From my blog
I'm sitting in a third story apartment in Exarchia, looking out over the neighborhood and wondering what the coming week will bring. It's sunny, but nowhere near as warm as it usually is this time of year. A cool breeze carries clouds through the sky, which periodically block the sun. The weather report says it will be the same on Wednesday, the day of the general strike, but it has been wrong almost every day so far.
Last week it rained. Everyone thought it was going to rain on Mayday. It didn't. People wore long pants and jackets to the march, hoping to stay warm and dry, only to be greeted with the warmest day of the week. There were about 5,000 people who met in front of the Museum, and about a third were anarchists. The last time I saw that many anarchists in one place in the US was in 2008 in St. Paul for the RNC, which resulted in a series of riots, over a thousand arrests, and national corporate media coverage about the failure of law enforcement and the 'danger' posed by anarchists. Friends and comrades were caught up in court for years, and many were sent to sit behind bars for months or years to regret what they had done. I suspect most just regretted being caught. I also suspect the city of St. Paul might not be so eager to host another major convention any time soon.
In Athens though, this was clearly not enough anarchists to do anything. A lot of people who live here share a collective experience in street-fighting with police and attacking capitalist and nationalist property. It was pretty clear to them that with so few at the march it could not be done safely. To see this many anarchists in one place decide to avoid confrontation was somewhat sobering to experience, causing me to think back at all the protests I've attended that had far fewer militants, got crazy fast, and ended with at least a few arrests. Despite the unspoken decision towards non-confrontation there was still a fair amount of taunting directed at the police, which was in some ways, much more confrontational than protests back home. This played out in the form of yelling, throwing trash and full water bottles, and setting off the Greek equivalent of M80s between riot cops. Despite being provoked, it seemed that police were equally cautious about starting a fight. They've seen things spiral out of their control more than a few times in recent memory.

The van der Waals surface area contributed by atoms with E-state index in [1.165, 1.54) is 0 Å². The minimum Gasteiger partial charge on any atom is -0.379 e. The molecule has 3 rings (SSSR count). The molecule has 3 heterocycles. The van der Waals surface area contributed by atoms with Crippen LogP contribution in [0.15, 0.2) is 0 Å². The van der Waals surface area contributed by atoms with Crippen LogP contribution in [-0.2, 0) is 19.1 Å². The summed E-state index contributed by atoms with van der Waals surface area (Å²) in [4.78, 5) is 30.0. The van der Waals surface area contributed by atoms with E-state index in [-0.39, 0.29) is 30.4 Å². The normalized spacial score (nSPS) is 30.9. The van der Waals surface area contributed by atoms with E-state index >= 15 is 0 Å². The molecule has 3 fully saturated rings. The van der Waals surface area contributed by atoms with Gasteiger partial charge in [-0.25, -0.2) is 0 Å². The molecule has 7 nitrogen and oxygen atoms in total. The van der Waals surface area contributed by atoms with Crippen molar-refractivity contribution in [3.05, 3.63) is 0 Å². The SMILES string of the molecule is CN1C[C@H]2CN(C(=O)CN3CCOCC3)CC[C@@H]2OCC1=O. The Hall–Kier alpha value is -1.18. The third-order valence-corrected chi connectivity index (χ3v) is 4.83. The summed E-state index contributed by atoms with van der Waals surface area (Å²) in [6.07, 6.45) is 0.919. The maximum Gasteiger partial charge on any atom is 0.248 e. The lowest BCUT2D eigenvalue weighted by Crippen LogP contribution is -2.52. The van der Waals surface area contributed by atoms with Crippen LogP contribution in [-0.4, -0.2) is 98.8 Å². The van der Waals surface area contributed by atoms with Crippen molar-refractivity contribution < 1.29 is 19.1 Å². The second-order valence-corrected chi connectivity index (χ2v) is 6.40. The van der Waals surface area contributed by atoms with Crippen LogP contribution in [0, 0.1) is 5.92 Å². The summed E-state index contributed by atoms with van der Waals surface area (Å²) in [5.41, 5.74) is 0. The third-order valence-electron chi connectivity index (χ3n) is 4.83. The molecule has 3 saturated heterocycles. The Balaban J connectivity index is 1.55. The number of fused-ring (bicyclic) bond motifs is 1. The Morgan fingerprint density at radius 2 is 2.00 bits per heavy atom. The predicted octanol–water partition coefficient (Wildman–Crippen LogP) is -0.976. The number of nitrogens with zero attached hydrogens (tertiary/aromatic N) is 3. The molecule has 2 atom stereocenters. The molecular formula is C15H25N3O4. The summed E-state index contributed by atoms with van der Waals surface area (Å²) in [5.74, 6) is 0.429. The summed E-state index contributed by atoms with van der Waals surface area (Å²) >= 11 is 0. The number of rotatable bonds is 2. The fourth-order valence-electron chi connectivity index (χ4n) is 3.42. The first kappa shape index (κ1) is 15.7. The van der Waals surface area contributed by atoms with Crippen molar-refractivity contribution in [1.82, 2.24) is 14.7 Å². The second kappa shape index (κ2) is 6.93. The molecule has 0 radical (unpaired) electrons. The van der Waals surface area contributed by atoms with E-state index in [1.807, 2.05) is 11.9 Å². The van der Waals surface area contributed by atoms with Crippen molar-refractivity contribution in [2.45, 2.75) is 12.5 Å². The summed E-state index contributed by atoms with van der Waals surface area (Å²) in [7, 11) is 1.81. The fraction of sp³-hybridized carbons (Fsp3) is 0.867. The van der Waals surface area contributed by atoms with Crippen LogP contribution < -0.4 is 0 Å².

The march slowly made its way down a main boulevard towards Parliament, flanked on both sides by lines of riot cops, and then tensely changed course and worked its way towards Exarchia, where most of the demonstrators dispersed. A contingent of about two hundred anarchists casually gathered at Exarchia Square. After milling about, drinking water, and relaxing, people started gearing up to go back out. A group of people a decade younger than me started gathering near the statue to prepare for battles with the police. They gathered stones and molotov cocktails without any fear of police intervention. The square is safe. Cops don't come here. They know that to enter the park means war. In any case they were blocks away and nobody who frequents this park would ever call them... or be upset to see them in flames.